One old folk saying goes to the effect “storms of November come together.”* Before leaving Atlanta in mid-November, Major-General William T. Sherman spoke of waiting for rains to pass, as if he accepted that sage wisdom.  For what it is worth, maybe the Farmer’s Almanac was correct… but there were two bunches of storms that November.  The second storm system to pass through Georgia lasted from November 18 to the morning of November 22.  And the trail end of that system was a cold front bringing temperatures to the freezing point and snow.  Lieutenant-General Richard Taylor, heading to Macon to take command of the situation, later wrote, “It was the bitterest weather I remember in this latitude.”  And Sherman’s campaign across Georgia, needing to move at a good rate, suffered setbacks due to that weather.

Looking at a map depicting this day’s marches, the Federal columns began to converge on two cities – Milledgeville and Gordon:


Brigadier-General John Geary’s account of his Second Division, Twentieth Corps is typical of the day’s march for the Left Wing that day:

November 21, a heavy rain fell all last night and continued throughout to-day, rendering the roads very deep and the streams much swollen. After entirely destroying Denham’s tannery and factory, I moved at 8 a.m. on the road to Philadelphia Church, reaching which I took the Milledgeville road, crossed Crooked Creek, and encamped at the forks of the road, one leading to Dennis’ Mill and station, the other to Waller’s Ferry, at the mouth of Little River. A very heavy, cold rain fell all day, and marching was quite difficult. The country passed through was a rich one and supplies were abundant. Distance marched, eight miles. The rain ceased toward night and the air became very cold Among our captures to-day was Colonel White, of the Thirty-seventh Tennessee Regiment. He had been in command of the post at Eatonton, and in attempting to escape from the other column of our troops fell into my hands.

Geary’s men passed Turnwold Plantation, where a young Joel Chandler Harris witnessed the Yankees march.  He reflected back on that experience in On the Plantation published in 1892.  The rest of Twentieth Corps passed through Eatonton and continued on the roads towards Milledgeville, stopping short of the Little River that day.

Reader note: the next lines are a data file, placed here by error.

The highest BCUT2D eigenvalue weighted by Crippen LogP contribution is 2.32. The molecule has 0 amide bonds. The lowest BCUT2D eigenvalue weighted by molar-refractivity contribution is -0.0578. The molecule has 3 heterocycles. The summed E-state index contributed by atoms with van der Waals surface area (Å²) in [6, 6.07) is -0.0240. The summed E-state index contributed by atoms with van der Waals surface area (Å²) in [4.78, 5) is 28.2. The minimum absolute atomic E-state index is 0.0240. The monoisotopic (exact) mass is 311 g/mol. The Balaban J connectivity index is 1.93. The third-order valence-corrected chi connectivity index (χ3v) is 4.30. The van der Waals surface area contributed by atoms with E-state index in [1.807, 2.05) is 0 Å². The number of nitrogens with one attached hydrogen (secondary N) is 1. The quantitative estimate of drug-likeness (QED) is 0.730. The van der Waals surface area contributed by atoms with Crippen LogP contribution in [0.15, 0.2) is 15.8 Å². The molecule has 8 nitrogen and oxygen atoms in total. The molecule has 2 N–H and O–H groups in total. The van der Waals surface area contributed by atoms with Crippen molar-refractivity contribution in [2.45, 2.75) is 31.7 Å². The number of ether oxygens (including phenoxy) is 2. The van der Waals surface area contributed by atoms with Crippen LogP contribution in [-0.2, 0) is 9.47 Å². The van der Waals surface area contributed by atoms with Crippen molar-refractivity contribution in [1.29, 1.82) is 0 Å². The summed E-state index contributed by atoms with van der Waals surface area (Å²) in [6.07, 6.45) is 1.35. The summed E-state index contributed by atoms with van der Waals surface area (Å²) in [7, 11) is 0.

The Fourteenth Corps made poor progress due to the roads.  Worth noting, Major-General Jefferson C. Davis included this paragraph in the orders for the day:

Useless negroes are being accumulated to an extent which would be suicide to a column which must be constantly stripped for battle and prepared for the utmost celerity of movement. We cannot expect that the present unobstructed march will continue much longer. Our wagons are too much overladen to allow of their being filled with negro women and children or their baggage, and every additional mouth consumes food, which it requires risk to obtain. No negroes, therefore, or their baggage, will be allowed in wagons and none but the servants of mounted officers on horses or mules.

The presence of freed slaves following the Federals was a problem for all the columns.  But Davis seemed particularly annoyed at the issue, perhaps because the sluggish movement of his corps.

On the Right Wing, Major-General O.O. Howard summarized the day’s movements in a report to Sherman that evening:

We have reached Gordon with the head of the column. Giles Smith’s division is in camp there to-night; Woods’ division is also on the railroad, about five miles nearer Macon, and Hazen’s division within supporting distance; Mower’s and Leggett’s divisions are near the Macon and Milledgeville wagon roads; Corse, with the bridge train and the trains belonging to Kilpatrick, is yet between Clinton and Hillsborough.

Howard noted that his command was doing well living off the land, having barely touched their rations.  His wagon trains had exchanged broken down horses and mules and actually increased the number of draft animals.  All courtesy of the people of Georgia… such as “Carrie” Shy, Obediah Belcher, and David Langston. As for other property, “We have destroyed a large amount of cotton, the Planters’ Factory, a pistol factory and a mill at Griswold, the latter three by General Kilpatrick.”  Howard also noted his advanced scouts were already in Milledgeville, accepting the surrender of the town.  He estimated the Confederate concentration at Macon was 10,000 to 15,000.

In regard to the Federal cavalry commander, Brigadier-General H. Judson Kilpatrick, if November 20 was one of his better days then perhaps November 21 was one of his worst.  Charged with blocking the roads leading north and east out of Macon, Kilpatrick did not maintain a presence close to the city.  Instead he backed off to the east.  Throughout the day his troopers sparred with those of Major-General Joseph Wheeler.  And then in the afternoon, Kilpatrick withdrew most of his forces, leaving the 9th Pennsylvania Cavalry on screen along the Milledgeville Road. For Kilpatrick, mistake of sorts, but allowed given the need for fodder and to shift the cavalry for the next phase of the march.